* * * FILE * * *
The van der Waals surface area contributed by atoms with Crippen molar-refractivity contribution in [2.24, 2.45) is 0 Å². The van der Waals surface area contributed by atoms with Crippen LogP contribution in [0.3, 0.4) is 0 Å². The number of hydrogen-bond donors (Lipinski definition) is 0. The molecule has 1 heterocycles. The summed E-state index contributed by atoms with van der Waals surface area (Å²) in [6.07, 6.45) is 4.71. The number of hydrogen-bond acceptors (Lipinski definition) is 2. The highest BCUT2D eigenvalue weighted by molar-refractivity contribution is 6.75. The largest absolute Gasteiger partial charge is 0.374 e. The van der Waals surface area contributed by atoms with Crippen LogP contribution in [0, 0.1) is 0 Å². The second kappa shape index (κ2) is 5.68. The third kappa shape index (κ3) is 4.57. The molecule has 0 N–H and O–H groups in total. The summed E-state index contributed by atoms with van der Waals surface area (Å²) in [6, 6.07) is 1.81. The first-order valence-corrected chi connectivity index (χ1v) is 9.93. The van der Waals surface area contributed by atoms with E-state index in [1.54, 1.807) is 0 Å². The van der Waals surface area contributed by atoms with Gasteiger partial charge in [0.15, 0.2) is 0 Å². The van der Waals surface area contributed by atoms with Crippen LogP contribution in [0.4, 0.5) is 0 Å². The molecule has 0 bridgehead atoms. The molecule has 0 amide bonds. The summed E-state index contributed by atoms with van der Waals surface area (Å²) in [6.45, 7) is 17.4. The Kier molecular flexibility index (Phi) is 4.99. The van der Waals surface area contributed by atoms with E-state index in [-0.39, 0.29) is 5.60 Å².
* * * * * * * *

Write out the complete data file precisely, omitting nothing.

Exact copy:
The van der Waals surface area contributed by atoms with Crippen molar-refractivity contribution in [2.24, 2.45) is 0 Å². The van der Waals surface area contributed by atoms with Crippen LogP contribution in [0.3, 0.4) is 0 Å². The number of hydrogen-bond donors (Lipinski definition) is 0. The molecule has 1 heterocycles. The summed E-state index contributed by atoms with van der Waals surface area (Å²) in [6.07, 6.45) is 4.71. The number of hydrogen-bond acceptors (Lipinski definition) is 2. The highest BCUT2D eigenvalue weighted by molar-refractivity contribution is 6.75. The largest absolute Gasteiger partial charge is 0.374 e. The van der Waals surface area contributed by atoms with Crippen LogP contribution in [0, 0.1) is 0 Å². The second kappa shape index (κ2) is 5.68. The third kappa shape index (κ3) is 4.57. The molecule has 0 N–H and O–H groups in total. The summed E-state index contributed by atoms with van der Waals surface area (Å²) in [6, 6.07) is 1.81. The first-order valence-corrected chi connectivity index (χ1v) is 9.93. The van der Waals surface area contributed by atoms with E-state index in [1.54, 1.807) is 0 Å². The van der Waals surface area contributed by atoms with Gasteiger partial charge in [0.15, 0.2) is 0 Å². The van der Waals surface area contributed by atoms with Crippen LogP contribution in [0.4, 0.5) is 0 Å². The molecule has 0 bridgehead atoms. The molecule has 0 amide bonds. The summed E-state index contributed by atoms with van der Waals surface area (Å²) in [6.45, 7) is 17.4. The Kier molecular flexibility index (Phi) is 4.99. The van der Waals surface area contributed by atoms with E-state index in [-0.39, 0.29) is 5.60 Å².